Ensure water is readily available in public places

I agree with Dr George Wong Seow Choon that we must do more to deter people from consuming sugar-laden food and beverages ("Gearing up for war on diabetes"; April 15).

I have witnessed the ravages diabetes has wrought on my father-in-law.

A diabetic for many years, he is an amputee and is now on thrice-weekly dialysis because of kidney failure.

My mother-in-law is his caregiver, and it is an exhausting full-time job taking care of his mobility issues, monitoring his health and driving him to dialysis sessions.

My father-in-law has rued his younger days, when he paid scant regard to his nascent diabetes and continued to indulge in heavily sweetened desserts and beverages. He now regularly warns us against consuming too much sugar.

Though it may not be practical to tax all food containing sugar or its constituents, we should, as suggested by Dr Wong, take the first step in having a sugar tax on sweetened beverages, which are commonly consumed. The amount of tax should be in proportion to the amount of sugar added.

I have a bottle of water with me each time I go out. But for long excursions, it is not feasible to lug a few bottles of water around.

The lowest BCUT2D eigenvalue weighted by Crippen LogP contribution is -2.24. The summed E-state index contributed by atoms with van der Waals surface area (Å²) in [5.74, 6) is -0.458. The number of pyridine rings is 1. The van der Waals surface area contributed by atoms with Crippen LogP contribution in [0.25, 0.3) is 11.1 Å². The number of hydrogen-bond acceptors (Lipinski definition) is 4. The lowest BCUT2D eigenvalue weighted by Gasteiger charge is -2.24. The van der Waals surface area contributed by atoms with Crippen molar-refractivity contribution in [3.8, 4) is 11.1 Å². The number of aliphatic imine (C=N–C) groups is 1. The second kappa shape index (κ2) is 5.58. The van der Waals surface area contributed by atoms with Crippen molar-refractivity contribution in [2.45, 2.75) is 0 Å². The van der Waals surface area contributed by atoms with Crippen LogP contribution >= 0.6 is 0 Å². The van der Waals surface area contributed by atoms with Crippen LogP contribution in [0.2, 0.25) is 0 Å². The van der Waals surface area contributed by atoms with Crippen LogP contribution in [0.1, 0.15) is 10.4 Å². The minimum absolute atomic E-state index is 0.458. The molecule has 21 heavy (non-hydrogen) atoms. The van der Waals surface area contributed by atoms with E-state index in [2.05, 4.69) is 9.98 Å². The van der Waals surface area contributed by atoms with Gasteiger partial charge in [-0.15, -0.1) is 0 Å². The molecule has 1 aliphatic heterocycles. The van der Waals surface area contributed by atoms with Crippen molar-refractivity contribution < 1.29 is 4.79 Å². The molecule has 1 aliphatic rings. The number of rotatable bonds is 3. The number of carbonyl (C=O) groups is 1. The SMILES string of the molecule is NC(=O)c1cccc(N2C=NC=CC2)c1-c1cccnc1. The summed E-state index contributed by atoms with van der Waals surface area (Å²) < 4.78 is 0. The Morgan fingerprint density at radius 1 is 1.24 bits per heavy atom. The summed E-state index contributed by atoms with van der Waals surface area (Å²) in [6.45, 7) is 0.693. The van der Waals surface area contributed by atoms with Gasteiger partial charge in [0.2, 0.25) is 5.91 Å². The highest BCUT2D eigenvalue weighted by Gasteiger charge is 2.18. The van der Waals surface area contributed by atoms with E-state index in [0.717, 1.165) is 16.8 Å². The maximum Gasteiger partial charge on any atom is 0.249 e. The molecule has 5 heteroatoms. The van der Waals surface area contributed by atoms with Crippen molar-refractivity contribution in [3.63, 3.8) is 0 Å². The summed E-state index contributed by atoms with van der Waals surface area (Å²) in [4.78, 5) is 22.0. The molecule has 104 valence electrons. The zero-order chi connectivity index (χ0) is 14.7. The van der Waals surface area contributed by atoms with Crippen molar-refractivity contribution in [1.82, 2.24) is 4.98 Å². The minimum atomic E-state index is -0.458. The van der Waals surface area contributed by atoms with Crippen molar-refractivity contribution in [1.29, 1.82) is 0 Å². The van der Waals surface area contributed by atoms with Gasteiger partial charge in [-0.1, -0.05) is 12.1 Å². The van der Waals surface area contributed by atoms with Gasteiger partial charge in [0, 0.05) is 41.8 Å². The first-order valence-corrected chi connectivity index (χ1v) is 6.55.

We should ensure that all public places such as outdoor facilities and places of interest are equipped with water dispensers at convenient and accessible locations, such as outside restrooms, for us to slake our thirst ("Fighting diabetes: Why the target is white rice"; May 12).

Eating places such as hawker centres and coffee shops should also have water dispensers available for diners. It would also be more convenient if each stall could provide water for their customers when they order their food. Restaurants should not levy extra charges for water.

Supermarkets can display sweetened beverages less prominently than those with little or no sugar added. The same goes for sweets and other sugary food, to make it less enticing to children.

Parents should set a good example to their children by consuming non-sweetened drinks and not using sweets or sugary treats as rewards.

With a little help, a low-sugar diet can be our default preference.

Maria Loh Mun Foong (Ms)